Monday, 23 March 2009

Push On or Hold Back

As the build phase of training starts to kick in I am feeling surprisingly good. Two consecutive weeks of 17hrs training and no injuries to report. This being my 4th IM build up I am use to this feeling and the temptations that come with it. The challenge is to know when to push just that little bit more and when to hold back. The Lore of Running has some interesting things to say but the bit I found most applicable is that if you feel tired and fatigued climbing two sets of stairs then it is time to back off a bit! To the non IMer this may be obvious but it is amazing how much you can tolerate in day to day life as you ramp up the hours.

Most of you will be familiar with the valley of fatigue as shown in the diagram. The idea is that progressive cycles of increasing load (grey columns) ultimately result in better fitness levels (blue). The evidence for this is marginal especially for athletes who are time limited since it can be a challenge to fit these variable hour patterns into a working career. What I think is clear though is that at a certain volume you get to a state where the training is not working any more and the fatigue starts to prohibit recovery and performance in subsequent sessions. At this point you need a break (so say the experts). Again this will depend on lots of variables like how hard and how long the sessions you do are. However there is also the real world which does not always follow the set plan. If after 2 weeks you are feeling shot then surely it is time to take a rest, if you are feeling great then should you push on for another week of training and perhaps more intensity... and that is the real fun in IM training.
Knowing where the edge is between too much and just enough takes experience and practice. The "wise" advice is that it is better to turn up undertrained than overtrained. This is advice I would agree with for those new to IM since there is a whole learning process to go through but for those slightly longer in the tooth you have got to be prepared to experiment to find that balance. Last year I felt similar at this point in my training leading up to IM lanza, in fact if anything I felt stronger on the bike and was running faster. This year however I am trying to bring my bike to a peak a bit later (I think my biking was better about 4 weeks pre lanza than it was come race day) and I am focusing on more time and less intensity on the running, only putting in any sort of speed work in the running n the last 4 weeks. Finally doing a second IM 6 weeks after the first showed me that perhaps I am better of a short taper so this year my last big volume weekend will extend up to 13 days prerace.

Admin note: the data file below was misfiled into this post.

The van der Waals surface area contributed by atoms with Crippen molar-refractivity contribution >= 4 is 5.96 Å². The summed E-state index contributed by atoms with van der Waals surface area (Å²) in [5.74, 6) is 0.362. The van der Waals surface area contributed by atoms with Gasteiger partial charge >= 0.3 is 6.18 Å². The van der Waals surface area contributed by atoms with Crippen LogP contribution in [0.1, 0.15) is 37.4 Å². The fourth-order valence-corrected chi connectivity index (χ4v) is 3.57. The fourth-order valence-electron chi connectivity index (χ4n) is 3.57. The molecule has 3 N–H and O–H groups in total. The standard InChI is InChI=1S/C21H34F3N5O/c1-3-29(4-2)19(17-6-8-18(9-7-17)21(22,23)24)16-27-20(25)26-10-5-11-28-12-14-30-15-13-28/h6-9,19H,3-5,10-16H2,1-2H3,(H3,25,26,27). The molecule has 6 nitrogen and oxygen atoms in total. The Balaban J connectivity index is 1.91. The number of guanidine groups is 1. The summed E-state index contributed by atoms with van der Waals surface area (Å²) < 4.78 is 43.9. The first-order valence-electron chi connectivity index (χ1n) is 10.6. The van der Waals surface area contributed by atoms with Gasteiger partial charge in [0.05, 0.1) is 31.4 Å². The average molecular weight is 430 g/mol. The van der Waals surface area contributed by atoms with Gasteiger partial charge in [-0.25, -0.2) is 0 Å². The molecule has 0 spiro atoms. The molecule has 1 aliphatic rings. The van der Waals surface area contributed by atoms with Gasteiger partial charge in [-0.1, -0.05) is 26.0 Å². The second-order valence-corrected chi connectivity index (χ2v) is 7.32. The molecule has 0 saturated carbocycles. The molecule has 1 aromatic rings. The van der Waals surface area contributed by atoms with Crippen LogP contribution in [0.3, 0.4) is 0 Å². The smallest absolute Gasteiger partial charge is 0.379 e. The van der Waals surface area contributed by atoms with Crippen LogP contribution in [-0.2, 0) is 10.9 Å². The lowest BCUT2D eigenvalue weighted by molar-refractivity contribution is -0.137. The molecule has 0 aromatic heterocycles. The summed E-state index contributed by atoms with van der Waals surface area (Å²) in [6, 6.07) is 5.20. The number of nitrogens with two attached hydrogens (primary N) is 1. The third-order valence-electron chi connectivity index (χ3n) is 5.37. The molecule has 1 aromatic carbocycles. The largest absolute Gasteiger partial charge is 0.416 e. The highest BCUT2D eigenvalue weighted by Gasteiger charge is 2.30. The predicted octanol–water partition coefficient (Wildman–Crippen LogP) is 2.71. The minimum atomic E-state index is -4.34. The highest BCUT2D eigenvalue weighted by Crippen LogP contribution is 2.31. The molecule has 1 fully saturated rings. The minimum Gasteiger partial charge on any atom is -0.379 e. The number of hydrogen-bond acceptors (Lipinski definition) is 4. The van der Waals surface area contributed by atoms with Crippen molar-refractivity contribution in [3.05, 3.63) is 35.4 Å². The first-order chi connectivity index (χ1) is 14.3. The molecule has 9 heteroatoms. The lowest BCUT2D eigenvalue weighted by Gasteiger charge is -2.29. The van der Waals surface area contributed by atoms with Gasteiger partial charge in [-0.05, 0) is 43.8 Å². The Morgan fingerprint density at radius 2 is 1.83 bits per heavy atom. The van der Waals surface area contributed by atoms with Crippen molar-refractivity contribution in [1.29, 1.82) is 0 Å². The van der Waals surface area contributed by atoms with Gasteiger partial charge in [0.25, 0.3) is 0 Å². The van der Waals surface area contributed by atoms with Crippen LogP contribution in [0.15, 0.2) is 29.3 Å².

Hopefully the next post will tell how good this plan is.. otherwise I will have learnt a bit more about how to do it the wrong way.


Jevon said...

sounding good, big fella. Stay in your 'zone'. look forward to the bike ride.

lord_lordy said...

I abandoned the traditional periodisation years ago. I agree you get better form after rest but not convinced you need to keep doing it every few weeks. Also - progressive build does not fit into most peoples lives where there are a fixed number of hours to train each week.
Thus I go for a standard week week in week out and only rest when I feel I need it ! You'll remember how utterly wasted I was last year before NZ ... still managed one of my best races once I'd had a few weeks rest.
You are right to experiment. The key thing to try and learn is to know when you're body is telling you to rest.
As for the 2 steps rule - when i was working there was a set of steps at Old Street I climbed everyday .... I think I went for months on the trot with serious leg ache climbing them.
Only wimps use that as a reason to rest ;o))
Keep up the good work. Looking forward to cheering you on to a great race in Lanza.

Tom said...

great post mate, adressing perhaps one of the most challenging questions in Ironman and certainly one of the most controversial.

I've tried the three week build thing before but ended up smoking myself every time about two and a half weeks in! For me the consistent basic week works very well.

Like you I also feel I peaked a touch early last year and looking at my training diary the potential for real gain compared to 12 months ago is in the final six weeks before the race.